Our buyers guide will focus on the 911 Turbo (930) model starting with the body and chassis. As all 3.3 litre models were galvanised providing they haven’t suffered any disturbances in their rust proofing. Early models of the 930 or in fact any model previously involved in a bump may show signs of rot. Check sills, wheel arches, door skins and the boot floor for the dreaded rust although the 911 is not overly prone to this. Door gaps should be consistent if not this could be signs of repair work as are any leaks into the cabin or boot. Also check the rear wing and its mounting points for any cracks or distortions. The Flat-six engines are solid and reliable with the turbo needing little maintenance compared to other exotic cars, make sure the history is good and it pays to get it inspected by a Porsche specialist. Oil leaks from the cylinder head spell trouble as does smoke from the exhaust.

The four speed box is very durable with synchromesh wear being the only issue, front suspension should not creak if it does this is down to neglect also make sure the history shows regular brake disc replacement as they tend to wear fast. Interiors are good quality as long as cracks and leather hasn’t perished as these are bad signs.  Also checks the heater works well and there is no hint of oil when you give it a blast. A Porsche 911 is a very solid car all round providing it has been well maintained so no history means walk away.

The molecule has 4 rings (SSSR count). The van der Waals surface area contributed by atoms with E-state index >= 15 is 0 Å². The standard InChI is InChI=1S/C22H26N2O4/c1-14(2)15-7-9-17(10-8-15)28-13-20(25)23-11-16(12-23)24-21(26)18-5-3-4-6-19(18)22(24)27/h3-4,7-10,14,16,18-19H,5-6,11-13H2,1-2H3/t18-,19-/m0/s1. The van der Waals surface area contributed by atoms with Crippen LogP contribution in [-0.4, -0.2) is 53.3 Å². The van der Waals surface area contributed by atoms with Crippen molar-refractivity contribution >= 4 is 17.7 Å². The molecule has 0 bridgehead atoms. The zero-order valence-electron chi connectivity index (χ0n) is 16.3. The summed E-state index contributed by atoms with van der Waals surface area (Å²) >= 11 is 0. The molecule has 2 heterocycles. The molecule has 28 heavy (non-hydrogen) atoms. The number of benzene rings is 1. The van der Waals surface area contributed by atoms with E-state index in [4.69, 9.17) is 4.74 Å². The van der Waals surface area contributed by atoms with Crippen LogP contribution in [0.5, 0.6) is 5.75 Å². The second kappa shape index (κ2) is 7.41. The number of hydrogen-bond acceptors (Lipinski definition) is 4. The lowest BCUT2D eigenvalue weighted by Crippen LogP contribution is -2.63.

INSURING A Porsche 911 Turbo 930 (1975-1989)

As classic cars the Porsche 911 is remarkably competitive to insure. At Heritage Insurance with 50 years experience behind us, we offer a tailor made package for one or more cars. Our annual fully comprehensive policy proves excellent value for money. It includes both our in-house agreed value service and salvage retention, and with limited mileage and club members discounts. Here are some typical examples of how little your insurance could be.

  • Quotation based on fully comprehensive cover, insured only to drive age 60.